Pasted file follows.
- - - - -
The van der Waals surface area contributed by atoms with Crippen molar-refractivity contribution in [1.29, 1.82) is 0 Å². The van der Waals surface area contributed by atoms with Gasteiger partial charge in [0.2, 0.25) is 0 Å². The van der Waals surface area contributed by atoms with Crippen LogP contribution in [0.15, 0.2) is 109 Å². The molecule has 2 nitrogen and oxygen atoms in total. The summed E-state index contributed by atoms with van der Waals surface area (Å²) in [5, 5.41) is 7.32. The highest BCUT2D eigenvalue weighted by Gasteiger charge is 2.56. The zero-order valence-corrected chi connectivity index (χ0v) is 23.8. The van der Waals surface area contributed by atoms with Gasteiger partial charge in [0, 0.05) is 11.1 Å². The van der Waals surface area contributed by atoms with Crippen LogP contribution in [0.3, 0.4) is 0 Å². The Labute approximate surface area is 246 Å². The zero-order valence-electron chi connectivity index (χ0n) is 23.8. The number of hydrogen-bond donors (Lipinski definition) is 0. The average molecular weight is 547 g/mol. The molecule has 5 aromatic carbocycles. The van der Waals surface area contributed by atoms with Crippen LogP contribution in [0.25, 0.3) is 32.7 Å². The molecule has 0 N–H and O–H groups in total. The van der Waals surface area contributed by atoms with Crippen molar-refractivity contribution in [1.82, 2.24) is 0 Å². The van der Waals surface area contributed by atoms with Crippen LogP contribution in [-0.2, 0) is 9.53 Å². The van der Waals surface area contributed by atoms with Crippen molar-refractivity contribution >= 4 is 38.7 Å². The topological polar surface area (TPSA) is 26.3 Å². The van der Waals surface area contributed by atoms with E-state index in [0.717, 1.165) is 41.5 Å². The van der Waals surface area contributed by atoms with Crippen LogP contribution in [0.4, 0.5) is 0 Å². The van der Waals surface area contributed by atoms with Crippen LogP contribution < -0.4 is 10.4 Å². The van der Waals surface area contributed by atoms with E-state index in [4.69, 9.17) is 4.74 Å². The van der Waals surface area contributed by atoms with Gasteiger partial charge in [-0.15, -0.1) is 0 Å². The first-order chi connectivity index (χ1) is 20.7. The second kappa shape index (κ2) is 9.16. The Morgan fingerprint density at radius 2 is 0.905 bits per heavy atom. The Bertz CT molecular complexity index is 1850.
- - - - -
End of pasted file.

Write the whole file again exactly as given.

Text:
The van der Waals surface area contributed by atoms with Crippen molar-refractivity contribution in [1.29, 1.82) is 0 Å². The van der Waals surface area contributed by atoms with Gasteiger partial charge in [0.2, 0.25) is 0 Å². The van der Waals surface area contributed by atoms with Crippen LogP contribution in [0.15, 0.2) is 109 Å². The molecule has 2 nitrogen and oxygen atoms in total. The summed E-state index contributed by atoms with van der Waals surface area (Å²) in [5, 5.41) is 7.32. The highest BCUT2D eigenvalue weighted by Gasteiger charge is 2.56. The zero-order valence-corrected chi connectivity index (χ0v) is 23.8. The van der Waals surface area contributed by atoms with Gasteiger partial charge in [0, 0.05) is 11.1 Å². The van der Waals surface area contributed by atoms with Crippen LogP contribution in [0.3, 0.4) is 0 Å². The Labute approximate surface area is 246 Å². The zero-order valence-electron chi connectivity index (χ0n) is 23.8. The number of hydrogen-bond donors (Lipinski definition) is 0. The average molecular weight is 547 g/mol. The molecule has 5 aromatic carbocycles. The van der Waals surface area contributed by atoms with Crippen LogP contribution in [0.25, 0.3) is 32.7 Å². The molecule has 0 N–H and O–H groups in total. The van der Waals surface area contributed by atoms with Crippen molar-refractivity contribution in [1.82, 2.24) is 0 Å². The van der Waals surface area contributed by atoms with Crippen LogP contribution in [-0.2, 0) is 9.53 Å². The van der Waals surface area contributed by atoms with Crippen molar-refractivity contribution >= 4 is 38.7 Å². The topological polar surface area (TPSA) is 26.3 Å². The van der Waals surface area contributed by atoms with E-state index in [0.717, 1.165) is 41.5 Å². The van der Waals surface area contributed by atoms with Crippen LogP contribution in [0.4, 0.5) is 0 Å². The van der Waals surface area contributed by atoms with Crippen LogP contribution < -0.4 is 10.4 Å². The van der Waals surface area contributed by atoms with E-state index in [4.69, 9.17) is 4.74 Å². The van der Waals surface area contributed by atoms with Gasteiger partial charge in [-0.15, -0.1) is 0 Å². The first-order chi connectivity index (χ1) is 20.7. The second kappa shape index (κ2) is 9.16. The Morgan fingerprint density at radius 2 is 0.905 bits per heavy atom. The Bertz CT molecular complexity index is 1850.